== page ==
Tuesday, March 22, 2005

Law School and the Real World

There are those who say that law school teaches the theory but not the practical skills of being a lawyer. Some law school classes are obvious exceptions - e.g., in Lawyering Skills you learn and improve your legal research and writing skills, and you get a chance to try client interviewing and oral advocacy. In clinics, you may meet with real clients and appear in court under the supervision of a licensed, practicing attorney. There are also other classes in which the focus is on skills rather than theory. And, of course, you will need the background of the substantive law classes, even if they seem merely theoretical to you right now.

But what about all those day-to-day rules and policies that may sometimes seem more annoying than educational? Are they teaching you anything practical that you will need to know when you start practicing law? According to Kristen David Adams, co-author of The Practice of Law School: Getting In and Making the Most of Your Law School Education, many of the seeemingly rigid requirements of law school are imposed by the faculty for the purpose of teaching students the discipline they will need to be competent attorneys. For example, the penalty you will pay in law school for being late or unprepared for class, or for turning in a paper late, is small compared to the penalty you would pay if you showed up late or unprepared for court, or tried to file a document with the court even a minute late.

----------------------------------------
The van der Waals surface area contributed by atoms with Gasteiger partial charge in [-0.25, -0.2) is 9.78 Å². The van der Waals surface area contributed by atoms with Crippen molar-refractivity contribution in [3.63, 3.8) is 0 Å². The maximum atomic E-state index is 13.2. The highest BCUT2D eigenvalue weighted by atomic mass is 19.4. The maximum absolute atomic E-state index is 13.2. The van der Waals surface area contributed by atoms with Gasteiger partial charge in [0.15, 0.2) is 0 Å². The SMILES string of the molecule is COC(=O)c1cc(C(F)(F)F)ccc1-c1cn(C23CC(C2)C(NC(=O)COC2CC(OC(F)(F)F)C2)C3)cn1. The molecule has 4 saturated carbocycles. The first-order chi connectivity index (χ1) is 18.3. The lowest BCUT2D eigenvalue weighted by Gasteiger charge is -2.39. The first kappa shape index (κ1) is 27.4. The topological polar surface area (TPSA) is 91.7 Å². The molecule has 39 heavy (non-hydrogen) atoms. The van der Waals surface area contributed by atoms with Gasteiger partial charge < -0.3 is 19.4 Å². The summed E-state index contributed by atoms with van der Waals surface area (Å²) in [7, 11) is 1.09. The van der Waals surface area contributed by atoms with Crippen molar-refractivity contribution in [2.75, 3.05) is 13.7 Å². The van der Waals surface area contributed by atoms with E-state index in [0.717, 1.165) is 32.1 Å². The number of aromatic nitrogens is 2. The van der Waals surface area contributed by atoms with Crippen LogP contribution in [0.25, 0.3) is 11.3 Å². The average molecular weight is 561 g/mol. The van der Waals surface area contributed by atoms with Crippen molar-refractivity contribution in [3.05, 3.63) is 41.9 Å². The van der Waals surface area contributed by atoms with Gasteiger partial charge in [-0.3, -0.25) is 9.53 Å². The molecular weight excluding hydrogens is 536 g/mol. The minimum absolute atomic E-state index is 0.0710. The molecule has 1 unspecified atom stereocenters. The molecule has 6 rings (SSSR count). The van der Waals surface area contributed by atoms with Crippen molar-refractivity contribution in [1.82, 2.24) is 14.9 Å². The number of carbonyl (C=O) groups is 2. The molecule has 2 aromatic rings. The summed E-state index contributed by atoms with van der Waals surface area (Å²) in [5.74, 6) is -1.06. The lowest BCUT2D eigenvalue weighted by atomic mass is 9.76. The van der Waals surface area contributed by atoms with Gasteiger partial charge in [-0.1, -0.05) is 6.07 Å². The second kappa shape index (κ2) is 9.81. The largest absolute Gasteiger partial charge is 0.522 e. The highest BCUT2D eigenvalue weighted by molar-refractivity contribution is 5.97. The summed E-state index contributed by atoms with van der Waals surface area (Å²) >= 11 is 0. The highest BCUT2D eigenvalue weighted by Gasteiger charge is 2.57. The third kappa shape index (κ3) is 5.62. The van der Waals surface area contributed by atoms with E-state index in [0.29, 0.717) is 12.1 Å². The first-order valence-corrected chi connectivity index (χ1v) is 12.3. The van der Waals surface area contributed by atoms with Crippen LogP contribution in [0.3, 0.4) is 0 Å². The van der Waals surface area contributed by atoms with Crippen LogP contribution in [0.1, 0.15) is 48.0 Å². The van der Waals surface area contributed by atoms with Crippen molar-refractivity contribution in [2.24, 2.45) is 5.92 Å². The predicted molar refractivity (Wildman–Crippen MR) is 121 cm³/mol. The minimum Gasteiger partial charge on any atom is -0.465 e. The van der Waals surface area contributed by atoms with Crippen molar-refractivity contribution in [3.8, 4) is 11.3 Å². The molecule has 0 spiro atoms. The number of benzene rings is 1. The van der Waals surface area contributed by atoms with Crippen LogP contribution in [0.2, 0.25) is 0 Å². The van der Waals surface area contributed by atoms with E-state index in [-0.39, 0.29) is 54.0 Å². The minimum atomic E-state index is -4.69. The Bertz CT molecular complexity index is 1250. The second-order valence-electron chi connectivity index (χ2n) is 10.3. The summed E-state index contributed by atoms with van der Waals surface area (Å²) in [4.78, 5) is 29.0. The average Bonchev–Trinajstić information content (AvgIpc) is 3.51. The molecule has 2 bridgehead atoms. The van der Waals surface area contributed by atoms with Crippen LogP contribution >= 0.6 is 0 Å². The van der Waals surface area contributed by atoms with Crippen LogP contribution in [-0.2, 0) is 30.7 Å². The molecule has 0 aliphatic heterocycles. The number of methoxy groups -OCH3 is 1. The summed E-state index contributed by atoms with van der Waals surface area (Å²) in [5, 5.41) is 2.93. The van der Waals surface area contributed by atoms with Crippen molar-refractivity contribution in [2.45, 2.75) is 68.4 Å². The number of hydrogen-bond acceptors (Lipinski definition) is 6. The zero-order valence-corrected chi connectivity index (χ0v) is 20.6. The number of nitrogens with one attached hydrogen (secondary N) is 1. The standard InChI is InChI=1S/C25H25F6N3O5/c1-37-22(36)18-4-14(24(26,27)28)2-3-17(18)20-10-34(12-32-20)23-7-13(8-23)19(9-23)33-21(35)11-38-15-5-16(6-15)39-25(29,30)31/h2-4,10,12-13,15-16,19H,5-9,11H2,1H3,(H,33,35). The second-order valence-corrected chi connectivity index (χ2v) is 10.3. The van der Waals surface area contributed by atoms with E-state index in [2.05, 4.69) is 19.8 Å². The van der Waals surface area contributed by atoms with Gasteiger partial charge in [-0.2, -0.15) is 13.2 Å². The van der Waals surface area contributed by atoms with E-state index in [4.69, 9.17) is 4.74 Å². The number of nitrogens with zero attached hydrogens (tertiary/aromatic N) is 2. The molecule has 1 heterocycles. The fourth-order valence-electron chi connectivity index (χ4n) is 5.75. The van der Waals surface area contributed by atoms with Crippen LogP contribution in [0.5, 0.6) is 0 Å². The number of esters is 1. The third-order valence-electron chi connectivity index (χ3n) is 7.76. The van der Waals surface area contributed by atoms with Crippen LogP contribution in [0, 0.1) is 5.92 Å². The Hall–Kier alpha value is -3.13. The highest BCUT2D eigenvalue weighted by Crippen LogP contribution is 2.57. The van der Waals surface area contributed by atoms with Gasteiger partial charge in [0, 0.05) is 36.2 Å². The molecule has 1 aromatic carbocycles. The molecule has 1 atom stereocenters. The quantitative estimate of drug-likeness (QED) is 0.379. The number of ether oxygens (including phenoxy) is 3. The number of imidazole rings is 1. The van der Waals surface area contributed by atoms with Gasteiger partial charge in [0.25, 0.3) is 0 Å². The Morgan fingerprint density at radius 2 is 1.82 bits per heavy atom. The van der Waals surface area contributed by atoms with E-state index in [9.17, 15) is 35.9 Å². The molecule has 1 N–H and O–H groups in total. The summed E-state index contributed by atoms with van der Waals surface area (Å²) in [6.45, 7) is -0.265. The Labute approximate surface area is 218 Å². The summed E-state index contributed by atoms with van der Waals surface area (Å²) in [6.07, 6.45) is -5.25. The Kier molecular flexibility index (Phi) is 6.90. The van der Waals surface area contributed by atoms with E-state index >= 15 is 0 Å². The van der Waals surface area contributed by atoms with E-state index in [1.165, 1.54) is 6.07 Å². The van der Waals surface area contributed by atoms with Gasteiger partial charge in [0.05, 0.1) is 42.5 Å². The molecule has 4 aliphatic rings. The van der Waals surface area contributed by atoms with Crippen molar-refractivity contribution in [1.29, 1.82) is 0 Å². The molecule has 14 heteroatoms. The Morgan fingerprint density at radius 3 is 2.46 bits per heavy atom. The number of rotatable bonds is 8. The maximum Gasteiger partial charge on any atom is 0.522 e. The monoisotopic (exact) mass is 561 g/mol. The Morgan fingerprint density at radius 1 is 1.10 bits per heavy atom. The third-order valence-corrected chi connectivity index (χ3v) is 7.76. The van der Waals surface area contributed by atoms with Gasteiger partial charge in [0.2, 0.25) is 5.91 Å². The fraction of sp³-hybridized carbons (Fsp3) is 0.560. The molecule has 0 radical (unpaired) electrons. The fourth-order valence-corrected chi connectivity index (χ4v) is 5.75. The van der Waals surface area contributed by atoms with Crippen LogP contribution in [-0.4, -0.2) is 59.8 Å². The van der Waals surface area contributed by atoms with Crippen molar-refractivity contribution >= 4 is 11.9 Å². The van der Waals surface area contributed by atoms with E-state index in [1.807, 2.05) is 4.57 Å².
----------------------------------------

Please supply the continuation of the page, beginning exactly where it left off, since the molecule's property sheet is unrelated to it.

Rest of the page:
First year students, who will be participating in their first oral arguments over the next couple of weeks, can take comfort in the fact that all those hours they have spent being questioned by professors in class have prepared them to think on their feet, a skill they will need for oral argument and many other situations in the practice of law. Read about the other hidden educational benefits of law school at All You Really Need to Know You Learned in Law School.

Thanks to The E-LawLibrary Weblog for the link.

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